by Chris Kane
If co-operative production is not to remain a sham and a snare; if it is to supersede the capitalist system; if united co-operative societies are to regulate national production upon a common plan, thus taking it under their own control, and putting an end to the constant anarchy and periodical convulsions which are the fatality of capitalist production – what else, gentlemen, would it be but communism, “possible” communism?
Karl Marx, The Civil War in France
The communist revolution is fundamentally different from the process imagined by those who see the capturing of Parliament or a coup d’état by an elitist party as an end in itself. Marx, as is now well known, emphasised the self-emancipation of the working class: in 1871, amongst the conclusions he drew from the experience of the Paris Commune, he said that: 1. we cannot lay hold of the existing state machinery, 2. the commune was the political form at last discovered under which to work out the economical emancipation of the working class. Alongside the Paris Commune we now have extensive historical experience of similar forms of workers’ self organisation by which to address its relationship to the communist society latent already in the class struggles within capitalism, whose potential has almost been realised in past efforts to reach the first phase of communism.
The Communist revolution contains a duality, of destroying the old and constructing the new society. The process of Communist revolution is a movement of conscious, creative self-organisation, pushing up from below, challenging the hegemony of capital and its state, uprooting it and replacing it with a new communal system of workers’ self-government. In Britain it has been 350 years since the English Revolution and over 150 since the defeat of the first national workers’ movement, the Chartists: the belief in using revolutionary means to the secure political change has been long lost in the political consciousness of the working class. We have a reformist labour movement which has helped imbue the working class with law abiding pacifism, parliamentary cretinism and myths of British exceptionalism. The idea has been further discredited by the defenders of capitalism who seek to discredit communism by pointing to the experience of Stalinism, exacerbated by the antics of the middle-class sects in their own advocacy of ‘revolution’. A Communist revolution in England will be inherently difficult, but it is nevertheless a viable alternative and a historical necessity.
There is no unilinear “supra-historical” blueprint: revolutions arise out of revolutionary situations. Such sharp social crisis can emerge in times of both economic boom and recession. No one at present can predict the manner in which the situation may arise, the decisive factor is not how profound a crisis is, the key precondition is the existence of the working class in a position by which it can consciously intervene as the agent of Communist transformation.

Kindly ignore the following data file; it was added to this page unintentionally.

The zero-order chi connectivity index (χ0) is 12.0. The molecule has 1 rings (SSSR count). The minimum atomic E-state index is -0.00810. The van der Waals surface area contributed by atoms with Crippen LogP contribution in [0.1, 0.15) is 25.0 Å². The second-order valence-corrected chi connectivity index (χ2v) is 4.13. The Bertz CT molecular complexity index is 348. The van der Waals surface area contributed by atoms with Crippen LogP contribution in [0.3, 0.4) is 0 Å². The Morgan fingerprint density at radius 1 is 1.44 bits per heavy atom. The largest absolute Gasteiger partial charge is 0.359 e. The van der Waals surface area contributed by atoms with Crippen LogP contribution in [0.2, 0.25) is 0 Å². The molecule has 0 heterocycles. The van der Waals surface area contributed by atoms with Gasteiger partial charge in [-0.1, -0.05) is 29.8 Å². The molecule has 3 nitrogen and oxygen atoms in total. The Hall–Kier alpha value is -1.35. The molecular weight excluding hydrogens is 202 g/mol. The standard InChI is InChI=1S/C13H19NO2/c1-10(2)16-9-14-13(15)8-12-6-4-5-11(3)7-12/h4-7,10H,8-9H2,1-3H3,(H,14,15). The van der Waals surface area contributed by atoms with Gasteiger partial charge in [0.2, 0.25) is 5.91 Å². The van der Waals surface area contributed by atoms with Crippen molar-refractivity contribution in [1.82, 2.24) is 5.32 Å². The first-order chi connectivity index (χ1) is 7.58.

The strategy and tactics of will inevitably differ according to the particular form that the struggle takes. It is entirely possible we cold see a splitting in the Parliamentary and government structures. However, one thing that is essential for the Communist revolution, is not the “revolutionary party” but the determination of workers to create their own organs of workers’ self-management Such organisations which united together are the bedrock of the ‘communal constitution’ of workers’ self-government are characterized by the fact that all its organs at all social levels are composed of delegates who are freely elected, responsible to their electorate, rotatable, recallable and devoid of any material privileges. These workers;’ councils have emerged in various forms in history and we can see their embryos here during militant struggles in such bodies as rank and file strike committees, the miners support groups, the anti-poll tax struggles and the communities of resistance against racism and fascism. The Clyde Workers’ Committee during WW1 and the Councils of Action in 1920’s were a snapshot of what could emerge. These are the embryonic, cellular forms of post-capitalist society.
A key task of communist activity should be to stimulate forms of self-organisation of the working class, to achieve hegemony over capital in the war of position. Of particular importance is the development of forms of workers’ control in the world of work. This has a particularly long, and much maligned tradition in the labour movement, opponents ranging from the CBI to the TUC and Stalinist ‘official Communism’. There are limitations to workers’ control within capitalism, but the fact that capital will inevitably seek to impose limitations on the development and gains of workers’ struggles is no reason to cease the struggle. It is through the dialectical process of the fight for workers’ control that worker can begin to raise themselves to be in a position to not only struggle for self-management but take on the work of self-management. The labour bureaucracy and certain socialist sects have long sought to eradicate the aspiration for workers control of industry, during the period of re-composition of the labour movement communists must defend and regenerate that idea.